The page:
A new UC Berkeley poll has Bernie Sanders rising to the top spot in California, followed by Elizabeth Warren and Joe Biden in 3rd.
In the same Poll, Biden held the top spot in June and the #2 spot in September.
Thursday, former Secretary of State John Kerry endorsed Biden.
LA Times reports the Democratic presidential contest in California remains extremely fluid — but not enough, at least so far, to provide an opening for Michael Bloomberg, who entered the race two weeks ago and was banking on winning big in the delegate-rich state, a new poll for the Los Angeles Times has found.
The survey by the UC Berkeley Institute of Governmental Studies found that both Sen. Elizabeth Warren of Massachusetts — the commanding front-runner in a September California poll — and former Vice President Joe Biden have lost ground among the state’s likely Democratic primary voters over the last two months.
That erosion has benefited Sen. Bernie Sanders of Vermont, who narrowly tops the primary field, and Mayor Pete Buttigieg of South Bend, Ind., who doubled his support since the September poll.
With less than two months before voting starts in Iowa’s Democratic caucuses and three months before California’s March 3 primary, “the race is really unusually fluid,” said Mark DiCamillo, director of the Berkeley IGS poll of voters likely to go to the polls in the Democratic primary.
“Voters are struggling and not sticking with their candidates,” he said. “They are moving around from candidate to candidate.”
Bloomberg appears ill-equipped to break into the mix. The poll, which was taken Nov. 21-27, just as Bloomberg started advertising in California and elsewhere on Nov. 25, found that he began his campaign with one of the most negative images of any candidate in the field. About 40% of the likely Democratic primary voters surveyed viewed him negatively, and just 15% had a positive impression.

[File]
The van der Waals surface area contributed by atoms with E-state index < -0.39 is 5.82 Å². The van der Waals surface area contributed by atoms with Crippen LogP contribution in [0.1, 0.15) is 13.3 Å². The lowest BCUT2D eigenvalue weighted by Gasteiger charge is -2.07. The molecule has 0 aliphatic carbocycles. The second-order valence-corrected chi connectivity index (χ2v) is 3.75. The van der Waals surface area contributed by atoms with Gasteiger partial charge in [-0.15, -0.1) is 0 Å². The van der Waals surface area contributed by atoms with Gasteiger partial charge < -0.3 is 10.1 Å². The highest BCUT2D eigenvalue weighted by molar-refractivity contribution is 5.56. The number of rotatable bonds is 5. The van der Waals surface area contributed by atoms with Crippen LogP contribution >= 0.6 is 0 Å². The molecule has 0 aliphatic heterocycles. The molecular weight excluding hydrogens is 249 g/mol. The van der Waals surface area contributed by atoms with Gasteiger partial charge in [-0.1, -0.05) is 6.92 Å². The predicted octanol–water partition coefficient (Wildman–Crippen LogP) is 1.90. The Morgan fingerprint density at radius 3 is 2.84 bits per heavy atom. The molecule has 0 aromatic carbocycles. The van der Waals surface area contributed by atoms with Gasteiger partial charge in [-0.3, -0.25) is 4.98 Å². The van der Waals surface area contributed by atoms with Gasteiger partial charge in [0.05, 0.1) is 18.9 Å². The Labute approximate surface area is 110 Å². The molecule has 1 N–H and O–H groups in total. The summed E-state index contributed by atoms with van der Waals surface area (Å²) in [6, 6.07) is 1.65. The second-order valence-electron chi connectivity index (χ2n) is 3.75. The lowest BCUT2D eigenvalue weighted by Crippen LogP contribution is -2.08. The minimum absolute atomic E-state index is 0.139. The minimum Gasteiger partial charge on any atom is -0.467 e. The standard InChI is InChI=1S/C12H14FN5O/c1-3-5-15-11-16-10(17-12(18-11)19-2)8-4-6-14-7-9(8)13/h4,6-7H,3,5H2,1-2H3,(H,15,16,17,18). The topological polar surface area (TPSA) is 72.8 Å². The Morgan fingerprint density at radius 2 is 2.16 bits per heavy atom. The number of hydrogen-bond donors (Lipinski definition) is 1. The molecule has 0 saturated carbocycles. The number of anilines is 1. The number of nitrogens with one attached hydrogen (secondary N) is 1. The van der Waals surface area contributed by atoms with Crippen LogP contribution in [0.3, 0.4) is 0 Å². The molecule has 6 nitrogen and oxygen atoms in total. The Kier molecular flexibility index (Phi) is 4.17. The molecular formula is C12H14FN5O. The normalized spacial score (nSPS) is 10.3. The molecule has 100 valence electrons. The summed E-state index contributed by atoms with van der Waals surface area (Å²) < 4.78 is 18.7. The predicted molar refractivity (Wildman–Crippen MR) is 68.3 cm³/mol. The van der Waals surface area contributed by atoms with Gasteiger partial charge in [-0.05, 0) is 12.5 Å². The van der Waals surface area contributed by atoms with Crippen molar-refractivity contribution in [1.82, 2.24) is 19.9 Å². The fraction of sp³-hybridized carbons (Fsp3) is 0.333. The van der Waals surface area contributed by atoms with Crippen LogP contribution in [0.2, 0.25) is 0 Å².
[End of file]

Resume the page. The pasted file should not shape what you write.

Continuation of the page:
“That’s a hole he’s going to have to dig out of and reintroduce himself to voters,” said DiCamillo. “It’s going to be tough.”
The upshot of the poll is that the field’s most liberal candidates, Warren and Sanders, are in a statistical tie for first place. The leading candidates making a more moderate pitch, Biden and Buttigieg, are lagging and essentially tied for third place.
Sanders is in the nominal lead, as the first-choice pick of 24%; Warren is the first pick of 22%. That is a big change from September, when she led the field with 29%.
Biden is the first choice of 14%, down six points from September. Buttigieg is preferred by 12%, up six points from September.
The poll was taken before California Sen. Kamala Harris dropped out of the race. It asked whom her supporters would name as their second choice if she quit and found that Warren and Biden would benefit the most. If Harris voters were reallocated based on those responses, the race would tighten at the top to Sanders, 25%; Warren, 24%; Biden, 17%; Buttigieg, 13%.